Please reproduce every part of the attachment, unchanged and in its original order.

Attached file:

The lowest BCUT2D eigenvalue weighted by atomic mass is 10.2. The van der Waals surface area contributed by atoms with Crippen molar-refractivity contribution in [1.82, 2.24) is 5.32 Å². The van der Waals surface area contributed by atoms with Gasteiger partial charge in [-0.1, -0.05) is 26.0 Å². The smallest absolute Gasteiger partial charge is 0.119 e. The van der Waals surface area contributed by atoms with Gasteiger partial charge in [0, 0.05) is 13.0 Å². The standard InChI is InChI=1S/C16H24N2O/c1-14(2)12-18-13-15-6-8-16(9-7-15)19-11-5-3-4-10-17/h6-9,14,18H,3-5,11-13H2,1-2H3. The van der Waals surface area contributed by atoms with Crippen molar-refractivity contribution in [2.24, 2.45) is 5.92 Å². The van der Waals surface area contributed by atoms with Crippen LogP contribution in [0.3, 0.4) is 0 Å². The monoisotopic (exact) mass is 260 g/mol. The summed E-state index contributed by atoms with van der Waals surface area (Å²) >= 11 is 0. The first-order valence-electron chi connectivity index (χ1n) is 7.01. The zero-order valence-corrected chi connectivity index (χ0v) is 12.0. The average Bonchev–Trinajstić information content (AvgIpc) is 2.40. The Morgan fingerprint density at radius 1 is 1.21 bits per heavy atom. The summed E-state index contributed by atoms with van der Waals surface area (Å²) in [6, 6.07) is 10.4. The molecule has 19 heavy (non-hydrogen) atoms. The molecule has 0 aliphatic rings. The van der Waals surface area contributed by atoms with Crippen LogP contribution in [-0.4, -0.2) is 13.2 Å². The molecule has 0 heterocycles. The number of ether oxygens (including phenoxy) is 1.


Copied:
The lowest BCUT2D eigenvalue weighted by atomic mass is 10.2. The van der Waals surface area contributed by atoms with Crippen molar-refractivity contribution in [1.82, 2.24) is 5.32 Å². The van der Waals surface area contributed by atoms with Gasteiger partial charge in [-0.1, -0.05) is 26.0 Å². The smallest absolute Gasteiger partial charge is 0.119 e. The van der Waals surface area contributed by atoms with Gasteiger partial charge in [0, 0.05) is 13.0 Å². The standard InChI is InChI=1S/C16H24N2O/c1-14(2)12-18-13-15-6-8-16(9-7-15)19-11-5-3-4-10-17/h6-9,14,18H,3-5,11-13H2,1-2H3. The van der Waals surface area contributed by atoms with Crippen molar-refractivity contribution in [2.24, 2.45) is 5.92 Å². The van der Waals surface area contributed by atoms with Crippen LogP contribution in [0.3, 0.4) is 0 Å². The monoisotopic (exact) mass is 260 g/mol. The summed E-state index contributed by atoms with van der Waals surface area (Å²) >= 11 is 0. The first-order valence-electron chi connectivity index (χ1n) is 7.01. The zero-order valence-corrected chi connectivity index (χ0v) is 12.0. The average Bonchev–Trinajstić information content (AvgIpc) is 2.40. The Morgan fingerprint density at radius 1 is 1.21 bits per heavy atom. The summed E-state index contributed by atoms with van der Waals surface area (Å²) in [6, 6.07) is 10.4. The molecule has 19 heavy (non-hydrogen) atoms. The molecule has 0 aliphatic rings. The van der Waals surface area contributed by atoms with Crippen LogP contribution in [-0.4, -0.2) is 13.2 Å². The molecule has 0 heterocycles. The number of ether oxygens (including phenoxy) is 1.